Chapter 201

## Abstract

1. Cystic fibrosis (CF) is a lethal autosomal recessive disease affecting primarily Caucasian populations. The incidence is one in 2000 to 3000 births in various groups.

2. CF affects epithelia in several organs. Most of the current morbidity and mortality results from impairment of the pulmonary defense system leading to chronic infection and neutrophil-dominated inflammation of the small and large airways. Persistent infections, especially with Pseudomonas aeruginosa and Staphylococcus aureus cause chronic sputum production, airway obstruction, and eventually bronchiectasis and lung destruction. Exocrine pancreatic insufficiency occurs in approximately 85 percent of patients. The resulting deficiency of pancreatic enzyme secretion causes malabsorption of fat, steatorrhea, and poor weight gain. Meconium ileus, present in approximately 10 to 20 percent of patients at birth, is often diagnostic of the illness. Almost all males with CF are infertile due to congenital malformation of the reproductive tract. Other manifestations include focal biliary cirrhosis and excessive salt loss from the sweat glands.

3. CF is caused by mutations in the gene encoding the cystic fibrosis transmembrane conductance regulator (CFTR). The gene contains 27 exons encompassing approximately 250 kb of DNA on chromosome 7q31.2. More than 800 disease-associated mutations have been discovered in the gene. The most common mutation, deletion of phenylalanine at position 508 (ΔF508), accounts for nearly 70 percent of mutations in European-derived Caucasian populations. Only four other mutations individually account for more than 1 percent of CF alleles worldwide. The vast majority of mutations are uncommon worldwide, although they may occur in higher frequency in selected populations.

4. The diagnosis of CF is based on two criteria; presence of at least one characteristic clinical feature and evidence of CFTR dysfunction. Clinical features include: (i) chronic sinopulmonary disease including persistent colonization/infection of the airways; (ii) gastrointestinal and nutritional abnormalities including meconium ileus, pancreatic insufficiency, focal biliary cirrhosis, and failure to thrive; (iii) salt loss syndromes; (iv) obstructive azoospermia; (v) a history of CF in a sibling or a positive newborn screening test result. CFTR dysfunction can be documented by: (i) elevated sweat Cl concentration; (ii) identification of disease-causing mutations in each CFTR gene; or (iii) demonstration of abnormal ion transport across the nasal epithelium.

5. CFTR is a member of the ATP-binding cassette (ABC) transporter family of membrane proteins. CFTR forms a regulated cell membrane Cl channel with five domains. Two membrane spanning domains, each comprising six transmembrane sequences, form a Cl channel pore. cAMP-dependent phosphorylation of the regulatory (R) domain governs channel activity, and ATP-binding and hydrolysis by two nucleotide binding domains control channel gating. CFTR may also influence the function of other membrane proteins including outwardly-rectifying Cl channels, the epithelial Na+ channel (ENaC), K+ channels, and the Cl/HCO3 exchanger. Linkage of CFTR to the cytoskeleton may influence its localization and function.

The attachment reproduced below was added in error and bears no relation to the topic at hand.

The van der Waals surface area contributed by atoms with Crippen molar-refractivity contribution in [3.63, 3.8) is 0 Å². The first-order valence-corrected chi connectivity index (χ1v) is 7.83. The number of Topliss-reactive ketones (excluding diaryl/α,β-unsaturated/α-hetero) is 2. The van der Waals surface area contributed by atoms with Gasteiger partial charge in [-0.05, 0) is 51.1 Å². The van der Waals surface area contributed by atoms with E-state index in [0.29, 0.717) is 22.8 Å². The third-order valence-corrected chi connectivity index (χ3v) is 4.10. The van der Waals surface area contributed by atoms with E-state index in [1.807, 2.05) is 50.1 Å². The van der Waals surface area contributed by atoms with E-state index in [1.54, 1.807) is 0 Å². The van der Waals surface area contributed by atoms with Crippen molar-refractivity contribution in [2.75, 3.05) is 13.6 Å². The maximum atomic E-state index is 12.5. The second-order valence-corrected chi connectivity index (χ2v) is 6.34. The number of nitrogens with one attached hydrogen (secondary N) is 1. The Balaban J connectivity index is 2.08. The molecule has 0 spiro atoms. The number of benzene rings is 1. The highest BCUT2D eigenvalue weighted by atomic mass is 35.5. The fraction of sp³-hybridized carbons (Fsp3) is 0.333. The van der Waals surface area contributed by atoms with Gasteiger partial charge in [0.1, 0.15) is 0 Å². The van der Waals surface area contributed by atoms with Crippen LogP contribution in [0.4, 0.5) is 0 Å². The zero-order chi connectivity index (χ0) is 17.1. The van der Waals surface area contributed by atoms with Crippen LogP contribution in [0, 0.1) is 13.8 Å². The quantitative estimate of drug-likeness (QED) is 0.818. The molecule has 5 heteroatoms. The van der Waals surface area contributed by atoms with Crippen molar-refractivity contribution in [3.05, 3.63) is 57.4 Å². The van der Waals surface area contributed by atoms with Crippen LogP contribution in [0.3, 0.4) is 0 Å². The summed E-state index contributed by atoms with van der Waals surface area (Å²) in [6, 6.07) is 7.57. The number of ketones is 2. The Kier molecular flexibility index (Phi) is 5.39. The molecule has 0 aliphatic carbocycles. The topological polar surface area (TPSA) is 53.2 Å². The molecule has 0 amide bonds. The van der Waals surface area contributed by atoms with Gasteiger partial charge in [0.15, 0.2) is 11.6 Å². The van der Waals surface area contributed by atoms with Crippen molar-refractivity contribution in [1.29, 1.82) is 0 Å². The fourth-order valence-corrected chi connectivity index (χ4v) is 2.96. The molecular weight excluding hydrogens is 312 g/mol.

6. Mutations in the gene encoding CFTR disrupt CFTR function by four general mechanisms. Class I mutations, including premature termination signals and splicing abnormalities, severely reduce protein production. Class II mutations cause defective folding and disruption of protein biosynthesis. The common ΔF508 mutation does not escape from the endoplasmic reticulum and travel to the apical membrane because of a Class II defect. Class III mutations generate protein that reaches the plasma membrane but the channels show defective regulation. Class IV mutations generate correctly localized CFTR with defective pore properties. Individual mutations may have more than one effect.

7. CF epithelia show defective electrolyte transport across the apical membrane, which contributes to the pathogenesis of the disease in the sweat gland, pancreas, intestine, male genital tract, and hepatobiliary system. In the airways, defective electrolyte transport alters the airway surface liquid. The pathogenesis of CF airway disease is complex, but may include defective antimicrobial activity in airway surface liquid, altered mucociliary clearance, abnormal submucosal gland function, an enhanced inflammatory response, and other abnormalities.

8. The nature of mutations in CFTR are correlated with the severity of pancreatic disease and degree of sweat Cl abnormality. The relationship between genotype and pulmonary phenotype is less robust, likely due to the influence of genetic modifiers and the environmental factors.

9. Treatment of CF requires a comprehensive approach to prevention and treatment of pulmonary disease, nutritional status, gastrointestinal disease, and multiple other manifestations in children and adults. Antibiotics, airway clearance techniques, and anti-inflammatories remain the cornerstone for treating lung disease. Pancreatic enzyme replacement is the foundation for treating the pancreatic insufficiency. Recent advances in understanding the cellular and molecular basis of the disease and the pathophysiology are leading to the development of gene therapy and novel pharmacologic approaches to treatment.

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